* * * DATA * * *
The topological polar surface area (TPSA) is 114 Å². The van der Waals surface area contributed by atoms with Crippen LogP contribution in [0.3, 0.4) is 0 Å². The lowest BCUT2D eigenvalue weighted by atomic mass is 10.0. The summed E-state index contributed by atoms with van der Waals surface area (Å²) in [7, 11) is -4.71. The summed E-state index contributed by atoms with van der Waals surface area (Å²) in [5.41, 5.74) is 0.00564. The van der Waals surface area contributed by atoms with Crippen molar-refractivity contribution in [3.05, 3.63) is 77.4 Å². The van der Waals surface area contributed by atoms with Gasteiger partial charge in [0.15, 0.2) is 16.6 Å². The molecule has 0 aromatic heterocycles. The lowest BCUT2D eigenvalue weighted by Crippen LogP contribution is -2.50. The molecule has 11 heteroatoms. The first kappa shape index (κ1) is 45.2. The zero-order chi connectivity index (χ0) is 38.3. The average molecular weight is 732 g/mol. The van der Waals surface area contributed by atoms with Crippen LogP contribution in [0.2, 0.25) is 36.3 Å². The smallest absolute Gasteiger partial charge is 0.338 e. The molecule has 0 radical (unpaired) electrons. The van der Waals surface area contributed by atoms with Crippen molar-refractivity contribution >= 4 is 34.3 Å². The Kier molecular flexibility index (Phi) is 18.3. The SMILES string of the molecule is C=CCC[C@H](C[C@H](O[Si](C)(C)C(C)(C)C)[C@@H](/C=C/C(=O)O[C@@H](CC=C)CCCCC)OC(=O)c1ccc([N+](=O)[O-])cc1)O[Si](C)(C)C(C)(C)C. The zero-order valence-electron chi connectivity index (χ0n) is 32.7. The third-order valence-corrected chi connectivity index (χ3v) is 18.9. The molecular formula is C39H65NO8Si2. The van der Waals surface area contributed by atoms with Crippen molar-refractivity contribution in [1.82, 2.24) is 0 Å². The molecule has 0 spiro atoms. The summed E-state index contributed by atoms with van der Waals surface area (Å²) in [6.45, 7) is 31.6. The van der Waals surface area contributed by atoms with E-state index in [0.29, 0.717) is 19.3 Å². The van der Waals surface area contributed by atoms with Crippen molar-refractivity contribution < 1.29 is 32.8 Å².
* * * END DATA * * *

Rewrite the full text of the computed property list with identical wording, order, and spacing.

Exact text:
The topological polar surface area (TPSA) is 114 Å². The van der Waals surface area contributed by atoms with Crippen LogP contribution in [0.3, 0.4) is 0 Å². The lowest BCUT2D eigenvalue weighted by atomic mass is 10.0. The summed E-state index contributed by atoms with van der Waals surface area (Å²) in [7, 11) is -4.71. The summed E-state index contributed by atoms with van der Waals surface area (Å²) in [5.41, 5.74) is 0.00564. The van der Waals surface area contributed by atoms with Crippen molar-refractivity contribution in [3.05, 3.63) is 77.4 Å². The van der Waals surface area contributed by atoms with Gasteiger partial charge in [0.15, 0.2) is 16.6 Å². The molecule has 0 aromatic heterocycles. The lowest BCUT2D eigenvalue weighted by Crippen LogP contribution is -2.50. The molecule has 11 heteroatoms. The first kappa shape index (κ1) is 45.2. The zero-order chi connectivity index (χ0) is 38.3. The average molecular weight is 732 g/mol. The van der Waals surface area contributed by atoms with Crippen LogP contribution in [0.2, 0.25) is 36.3 Å². The smallest absolute Gasteiger partial charge is 0.338 e. The molecule has 0 radical (unpaired) electrons. The van der Waals surface area contributed by atoms with Crippen molar-refractivity contribution >= 4 is 34.3 Å². The Kier molecular flexibility index (Phi) is 18.3. The SMILES string of the molecule is C=CCC[C@H](C[C@H](O[Si](C)(C)C(C)(C)C)[C@@H](/C=C/C(=O)O[C@@H](CC=C)CCCCC)OC(=O)c1ccc([N+](=O)[O-])cc1)O[Si](C)(C)C(C)(C)C. The zero-order valence-electron chi connectivity index (χ0n) is 32.7. The third-order valence-corrected chi connectivity index (χ3v) is 18.9. The molecular formula is C39H65NO8Si2. The van der Waals surface area contributed by atoms with Crippen molar-refractivity contribution in [1.82, 2.24) is 0 Å². The molecule has 0 spiro atoms. The summed E-state index contributed by atoms with van der Waals surface area (Å²) in [6.45, 7) is 31.6. The van der Waals surface area contributed by atoms with E-state index in [0.29, 0.717) is 19.3 Å². The van der Waals surface area contributed by atoms with Crippen molar-refractivity contribution < 1.29 is 32.8 Å².